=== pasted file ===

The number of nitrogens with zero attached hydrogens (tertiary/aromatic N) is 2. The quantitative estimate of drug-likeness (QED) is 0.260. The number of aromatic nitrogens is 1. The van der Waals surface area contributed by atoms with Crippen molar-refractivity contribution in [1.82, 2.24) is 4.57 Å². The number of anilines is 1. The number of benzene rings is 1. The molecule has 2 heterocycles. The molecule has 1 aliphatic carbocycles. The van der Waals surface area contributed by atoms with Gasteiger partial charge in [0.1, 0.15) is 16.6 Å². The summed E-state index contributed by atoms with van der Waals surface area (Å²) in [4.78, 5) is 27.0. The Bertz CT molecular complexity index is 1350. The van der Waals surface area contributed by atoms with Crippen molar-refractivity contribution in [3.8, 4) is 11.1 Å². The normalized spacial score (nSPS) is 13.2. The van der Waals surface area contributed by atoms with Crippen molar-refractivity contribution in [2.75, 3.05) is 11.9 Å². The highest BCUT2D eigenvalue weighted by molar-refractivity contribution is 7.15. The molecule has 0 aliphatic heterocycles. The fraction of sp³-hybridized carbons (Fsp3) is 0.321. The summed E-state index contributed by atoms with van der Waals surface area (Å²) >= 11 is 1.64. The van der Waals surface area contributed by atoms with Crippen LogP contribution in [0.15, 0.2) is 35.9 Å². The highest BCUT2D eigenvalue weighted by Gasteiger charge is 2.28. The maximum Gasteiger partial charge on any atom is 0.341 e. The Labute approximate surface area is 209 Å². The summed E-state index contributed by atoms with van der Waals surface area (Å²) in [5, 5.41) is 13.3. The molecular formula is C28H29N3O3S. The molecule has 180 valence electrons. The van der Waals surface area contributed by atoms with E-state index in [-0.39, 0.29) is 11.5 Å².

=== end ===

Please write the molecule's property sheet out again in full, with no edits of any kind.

The number of nitrogens with zero attached hydrogens (tertiary/aromatic N) is 2. The quantitative estimate of drug-likeness (QED) is 0.260. The number of aromatic nitrogens is 1. The van der Waals surface area contributed by atoms with Crippen molar-refractivity contribution in [1.82, 2.24) is 4.57 Å². The number of anilines is 1. The number of benzene rings is 1. The molecule has 2 heterocycles. The molecule has 1 aliphatic carbocycles. The van der Waals surface area contributed by atoms with Gasteiger partial charge in [0.1, 0.15) is 16.6 Å². The summed E-state index contributed by atoms with van der Waals surface area (Å²) in [4.78, 5) is 27.0. The Bertz CT molecular complexity index is 1350. The van der Waals surface area contributed by atoms with Crippen molar-refractivity contribution in [3.8, 4) is 11.1 Å². The normalized spacial score (nSPS) is 13.2. The van der Waals surface area contributed by atoms with Crippen molar-refractivity contribution in [2.75, 3.05) is 11.9 Å². The highest BCUT2D eigenvalue weighted by molar-refractivity contribution is 7.15. The molecule has 0 aliphatic heterocycles. The fraction of sp³-hybridized carbons (Fsp3) is 0.321. The summed E-state index contributed by atoms with van der Waals surface area (Å²) >= 11 is 1.64. The van der Waals surface area contributed by atoms with Crippen LogP contribution in [0.15, 0.2) is 35.9 Å². The highest BCUT2D eigenvalue weighted by Gasteiger charge is 2.28. The maximum Gasteiger partial charge on any atom is 0.341 e. The Labute approximate surface area is 209 Å². The summed E-state index contributed by atoms with van der Waals surface area (Å²) in [5, 5.41) is 13.3. The molecular formula is C28H29N3O3S. The molecule has 180 valence electrons. The van der Waals surface area contributed by atoms with E-state index in [-0.39, 0.29) is 11.5 Å².